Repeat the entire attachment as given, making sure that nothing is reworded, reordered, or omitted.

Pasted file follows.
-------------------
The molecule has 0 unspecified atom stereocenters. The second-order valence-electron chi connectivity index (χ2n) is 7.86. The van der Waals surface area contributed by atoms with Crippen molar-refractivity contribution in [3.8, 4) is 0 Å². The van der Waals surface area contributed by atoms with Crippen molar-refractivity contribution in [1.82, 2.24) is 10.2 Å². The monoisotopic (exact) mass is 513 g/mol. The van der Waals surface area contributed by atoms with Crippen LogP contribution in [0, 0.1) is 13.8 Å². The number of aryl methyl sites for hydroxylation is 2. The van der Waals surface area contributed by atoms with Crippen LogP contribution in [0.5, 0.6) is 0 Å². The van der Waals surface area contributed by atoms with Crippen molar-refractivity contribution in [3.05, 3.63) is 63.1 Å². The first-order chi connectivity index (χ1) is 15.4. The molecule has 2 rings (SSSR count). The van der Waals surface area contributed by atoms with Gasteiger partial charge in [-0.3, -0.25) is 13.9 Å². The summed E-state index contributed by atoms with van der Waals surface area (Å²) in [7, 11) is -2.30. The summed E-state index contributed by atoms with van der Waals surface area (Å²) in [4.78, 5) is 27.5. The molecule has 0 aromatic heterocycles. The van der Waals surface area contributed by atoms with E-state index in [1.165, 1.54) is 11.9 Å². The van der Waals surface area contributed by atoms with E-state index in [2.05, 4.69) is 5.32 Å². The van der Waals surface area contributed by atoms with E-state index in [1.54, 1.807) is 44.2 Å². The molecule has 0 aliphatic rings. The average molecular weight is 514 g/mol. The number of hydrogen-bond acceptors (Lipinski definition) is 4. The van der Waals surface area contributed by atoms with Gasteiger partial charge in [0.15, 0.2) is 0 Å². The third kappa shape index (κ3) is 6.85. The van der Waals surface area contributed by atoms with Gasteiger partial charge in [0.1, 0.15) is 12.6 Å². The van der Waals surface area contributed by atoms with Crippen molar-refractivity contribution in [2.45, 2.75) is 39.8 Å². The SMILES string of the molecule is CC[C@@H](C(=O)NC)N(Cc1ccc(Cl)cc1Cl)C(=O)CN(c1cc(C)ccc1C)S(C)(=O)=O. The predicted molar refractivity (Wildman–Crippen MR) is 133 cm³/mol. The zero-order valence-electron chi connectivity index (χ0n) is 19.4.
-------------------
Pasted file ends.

The molecule has 0 unspecified atom stereocenters. The second-order valence-electron chi connectivity index (χ2n) is 7.86. The van der Waals surface area contributed by atoms with Crippen molar-refractivity contribution in [3.8, 4) is 0 Å². The van der Waals surface area contributed by atoms with Crippen molar-refractivity contribution in [1.82, 2.24) is 10.2 Å². The monoisotopic (exact) mass is 513 g/mol. The van der Waals surface area contributed by atoms with Crippen LogP contribution in [0, 0.1) is 13.8 Å². The number of aryl methyl sites for hydroxylation is 2. The van der Waals surface area contributed by atoms with Crippen LogP contribution in [0.5, 0.6) is 0 Å². The van der Waals surface area contributed by atoms with Crippen molar-refractivity contribution in [3.05, 3.63) is 63.1 Å². The first-order chi connectivity index (χ1) is 15.4. The molecule has 2 rings (SSSR count). The van der Waals surface area contributed by atoms with Gasteiger partial charge in [-0.3, -0.25) is 13.9 Å². The summed E-state index contributed by atoms with van der Waals surface area (Å²) in [7, 11) is -2.30. The summed E-state index contributed by atoms with van der Waals surface area (Å²) in [4.78, 5) is 27.5. The molecule has 0 aromatic heterocycles. The van der Waals surface area contributed by atoms with E-state index in [1.165, 1.54) is 11.9 Å². The van der Waals surface area contributed by atoms with E-state index in [2.05, 4.69) is 5.32 Å². The van der Waals surface area contributed by atoms with E-state index in [1.54, 1.807) is 44.2 Å². The molecule has 0 aliphatic rings. The average molecular weight is 514 g/mol. The number of hydrogen-bond acceptors (Lipinski definition) is 4. The van der Waals surface area contributed by atoms with Gasteiger partial charge in [0.15, 0.2) is 0 Å². The third kappa shape index (κ3) is 6.85. The van der Waals surface area contributed by atoms with Gasteiger partial charge in [0.1, 0.15) is 12.6 Å². The van der Waals surface area contributed by atoms with Crippen molar-refractivity contribution in [2.45, 2.75) is 39.8 Å². The SMILES string of the molecule is CC[C@@H](C(=O)NC)N(Cc1ccc(Cl)cc1Cl)C(=O)CN(c1cc(C)ccc1C)S(C)(=O)=O. The predicted molar refractivity (Wildman–Crippen MR) is 133 cm³/mol. The zero-order valence-electron chi connectivity index (χ0n) is 19.4.